Samuel Anim-Sampong, Samuel Yaw Opoku, Patience Addo, Benard Ohene Botwe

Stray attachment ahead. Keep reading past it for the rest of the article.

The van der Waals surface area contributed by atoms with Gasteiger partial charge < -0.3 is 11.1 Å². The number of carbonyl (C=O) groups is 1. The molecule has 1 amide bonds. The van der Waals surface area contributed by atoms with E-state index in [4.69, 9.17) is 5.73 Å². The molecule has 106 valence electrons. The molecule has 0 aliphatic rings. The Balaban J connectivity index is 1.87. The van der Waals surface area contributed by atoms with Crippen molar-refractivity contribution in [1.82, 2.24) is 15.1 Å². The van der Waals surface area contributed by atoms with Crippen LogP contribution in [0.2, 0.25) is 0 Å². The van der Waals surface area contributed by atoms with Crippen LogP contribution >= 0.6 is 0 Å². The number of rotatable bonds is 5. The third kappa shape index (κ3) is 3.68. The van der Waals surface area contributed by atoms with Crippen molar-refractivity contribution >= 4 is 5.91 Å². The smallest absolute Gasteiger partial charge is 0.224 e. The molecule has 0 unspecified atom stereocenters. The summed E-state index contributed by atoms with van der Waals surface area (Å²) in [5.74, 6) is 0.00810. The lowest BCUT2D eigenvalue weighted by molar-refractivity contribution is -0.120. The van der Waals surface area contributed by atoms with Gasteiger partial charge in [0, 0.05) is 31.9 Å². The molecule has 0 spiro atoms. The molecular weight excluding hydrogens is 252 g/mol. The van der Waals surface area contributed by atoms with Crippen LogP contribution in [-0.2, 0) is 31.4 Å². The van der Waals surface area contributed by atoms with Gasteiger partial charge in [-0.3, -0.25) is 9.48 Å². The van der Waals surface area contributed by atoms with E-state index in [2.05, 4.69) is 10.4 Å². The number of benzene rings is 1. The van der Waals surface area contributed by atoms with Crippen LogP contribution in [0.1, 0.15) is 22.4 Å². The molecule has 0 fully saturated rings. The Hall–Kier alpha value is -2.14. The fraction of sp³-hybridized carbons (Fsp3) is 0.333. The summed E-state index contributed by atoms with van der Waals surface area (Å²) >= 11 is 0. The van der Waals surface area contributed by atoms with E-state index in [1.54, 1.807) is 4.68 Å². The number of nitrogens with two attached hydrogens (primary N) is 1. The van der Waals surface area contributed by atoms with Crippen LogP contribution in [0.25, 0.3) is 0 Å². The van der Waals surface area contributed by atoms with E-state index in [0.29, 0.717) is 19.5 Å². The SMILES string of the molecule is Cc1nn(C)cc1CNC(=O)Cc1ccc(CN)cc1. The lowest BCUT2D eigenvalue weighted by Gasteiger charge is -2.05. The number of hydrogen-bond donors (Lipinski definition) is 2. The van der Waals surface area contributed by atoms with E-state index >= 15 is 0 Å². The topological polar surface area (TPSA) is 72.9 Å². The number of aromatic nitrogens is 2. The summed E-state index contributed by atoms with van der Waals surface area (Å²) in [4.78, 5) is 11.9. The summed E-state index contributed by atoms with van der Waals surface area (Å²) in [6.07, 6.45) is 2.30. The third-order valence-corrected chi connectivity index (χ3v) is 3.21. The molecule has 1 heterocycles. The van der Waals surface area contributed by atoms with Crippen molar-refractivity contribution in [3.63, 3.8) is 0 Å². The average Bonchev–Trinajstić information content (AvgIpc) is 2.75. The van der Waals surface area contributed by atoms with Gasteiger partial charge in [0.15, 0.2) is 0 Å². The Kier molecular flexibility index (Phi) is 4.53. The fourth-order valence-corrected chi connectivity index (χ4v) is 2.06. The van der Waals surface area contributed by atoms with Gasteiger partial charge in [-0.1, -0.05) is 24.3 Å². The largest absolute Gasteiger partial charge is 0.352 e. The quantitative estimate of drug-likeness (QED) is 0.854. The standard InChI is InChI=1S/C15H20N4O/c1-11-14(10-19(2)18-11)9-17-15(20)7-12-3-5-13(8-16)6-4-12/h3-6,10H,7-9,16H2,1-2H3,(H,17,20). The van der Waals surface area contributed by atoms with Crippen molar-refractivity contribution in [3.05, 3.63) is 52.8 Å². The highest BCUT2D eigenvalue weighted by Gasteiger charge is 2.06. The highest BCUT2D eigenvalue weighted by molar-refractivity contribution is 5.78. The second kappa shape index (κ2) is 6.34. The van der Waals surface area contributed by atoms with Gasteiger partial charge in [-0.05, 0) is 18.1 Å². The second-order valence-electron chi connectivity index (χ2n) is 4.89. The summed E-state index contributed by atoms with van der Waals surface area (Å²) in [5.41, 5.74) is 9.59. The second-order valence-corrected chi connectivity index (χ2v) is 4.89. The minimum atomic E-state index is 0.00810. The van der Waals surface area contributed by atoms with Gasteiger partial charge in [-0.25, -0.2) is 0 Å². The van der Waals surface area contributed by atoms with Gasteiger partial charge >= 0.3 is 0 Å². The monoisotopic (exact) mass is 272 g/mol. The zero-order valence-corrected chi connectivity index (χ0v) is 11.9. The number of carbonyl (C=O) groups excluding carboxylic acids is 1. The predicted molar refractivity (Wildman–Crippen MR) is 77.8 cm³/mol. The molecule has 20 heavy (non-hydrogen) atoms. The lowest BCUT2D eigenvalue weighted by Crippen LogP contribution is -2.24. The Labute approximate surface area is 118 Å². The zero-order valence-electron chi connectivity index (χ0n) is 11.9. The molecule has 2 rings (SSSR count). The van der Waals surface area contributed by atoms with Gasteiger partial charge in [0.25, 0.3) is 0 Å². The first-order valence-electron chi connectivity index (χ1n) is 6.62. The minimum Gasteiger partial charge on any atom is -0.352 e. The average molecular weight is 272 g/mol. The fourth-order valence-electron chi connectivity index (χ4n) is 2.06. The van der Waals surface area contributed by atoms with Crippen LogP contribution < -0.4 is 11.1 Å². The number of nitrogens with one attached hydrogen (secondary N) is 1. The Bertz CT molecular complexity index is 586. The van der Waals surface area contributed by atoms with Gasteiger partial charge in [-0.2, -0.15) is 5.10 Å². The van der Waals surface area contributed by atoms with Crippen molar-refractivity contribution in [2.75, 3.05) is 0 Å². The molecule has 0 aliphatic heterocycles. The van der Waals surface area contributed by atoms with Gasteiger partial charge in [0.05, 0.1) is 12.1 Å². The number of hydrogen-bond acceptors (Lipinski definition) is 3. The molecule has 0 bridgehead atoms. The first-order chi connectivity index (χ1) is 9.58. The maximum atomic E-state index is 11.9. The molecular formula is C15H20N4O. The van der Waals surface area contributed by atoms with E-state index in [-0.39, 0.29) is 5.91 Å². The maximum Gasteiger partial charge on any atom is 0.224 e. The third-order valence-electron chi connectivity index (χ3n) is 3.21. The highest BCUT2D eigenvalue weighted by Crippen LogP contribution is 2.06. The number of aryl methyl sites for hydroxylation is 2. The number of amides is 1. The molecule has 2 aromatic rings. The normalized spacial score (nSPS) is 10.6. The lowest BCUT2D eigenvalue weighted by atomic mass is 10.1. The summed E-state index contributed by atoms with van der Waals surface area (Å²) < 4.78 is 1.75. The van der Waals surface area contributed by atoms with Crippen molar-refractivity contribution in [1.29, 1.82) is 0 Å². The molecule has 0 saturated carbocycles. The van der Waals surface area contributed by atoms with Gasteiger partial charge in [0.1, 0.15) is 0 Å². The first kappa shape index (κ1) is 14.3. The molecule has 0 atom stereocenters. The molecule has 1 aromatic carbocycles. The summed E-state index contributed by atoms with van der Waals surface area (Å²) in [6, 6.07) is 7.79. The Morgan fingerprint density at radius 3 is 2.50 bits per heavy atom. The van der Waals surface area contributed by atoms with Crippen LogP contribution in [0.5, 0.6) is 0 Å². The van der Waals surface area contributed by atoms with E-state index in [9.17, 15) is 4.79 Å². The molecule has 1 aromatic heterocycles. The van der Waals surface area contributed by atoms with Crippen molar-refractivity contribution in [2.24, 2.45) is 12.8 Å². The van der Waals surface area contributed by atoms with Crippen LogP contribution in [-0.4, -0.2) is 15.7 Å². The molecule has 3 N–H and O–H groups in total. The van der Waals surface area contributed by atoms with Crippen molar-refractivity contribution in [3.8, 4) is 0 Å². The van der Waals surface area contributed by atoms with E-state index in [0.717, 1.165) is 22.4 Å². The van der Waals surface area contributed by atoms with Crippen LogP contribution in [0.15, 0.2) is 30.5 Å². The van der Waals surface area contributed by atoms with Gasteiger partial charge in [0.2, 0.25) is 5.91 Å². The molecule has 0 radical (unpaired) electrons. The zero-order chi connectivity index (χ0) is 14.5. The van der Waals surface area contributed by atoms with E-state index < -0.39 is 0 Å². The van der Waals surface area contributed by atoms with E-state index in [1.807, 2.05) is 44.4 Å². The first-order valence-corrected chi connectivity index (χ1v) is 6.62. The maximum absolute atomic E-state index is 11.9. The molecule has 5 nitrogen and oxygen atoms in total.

Ionizing radiation is used extensively in the field of medicine for either diagnosis or treatment. Hence, an understanding of radiation safety principles and how to apply them in practice is critical for nursing practice. The study was performed to assess nurses’ knowledge of ionizing radiation and radiation protection during mobile radiodiagnostic examination. A quantitative, descriptive cross-sectional survey was employed for this study to provide better means of investigating and assessing the knowledge, misconceptions and perceptions among 43 nurses assigned to clinical rotations in selected wards of the Korle-Bu Teaching Hospital regarding ionizing radiation and its radiation protection. A purposive sampling method using self-administered questionnaires was used to obtain data in respect of the study. The obtained data was analyzed using SPSS version 16.0. Out of the population of 43 nurses, 25.6% (n=11) were of the view that objects in the X-ray room emitted radiation after an x-ray exposure and the same percentage indicated that dangerous radiation is emitted from good quality microwave equipment. Also, 37.2% (n= 14) presumed that patients emitted radiation after an x-ray examination, while 60.5% (n=26) were of the opinion that magnetic resonance imaging (MRI) procedure was a source of ionizing radiation. The majority of nurses have inadequate knowledge and mistaken beliefs about various aspects of radiation sources and its protection. A course on radiation and radiation safety principles for nurses is thus recommended.
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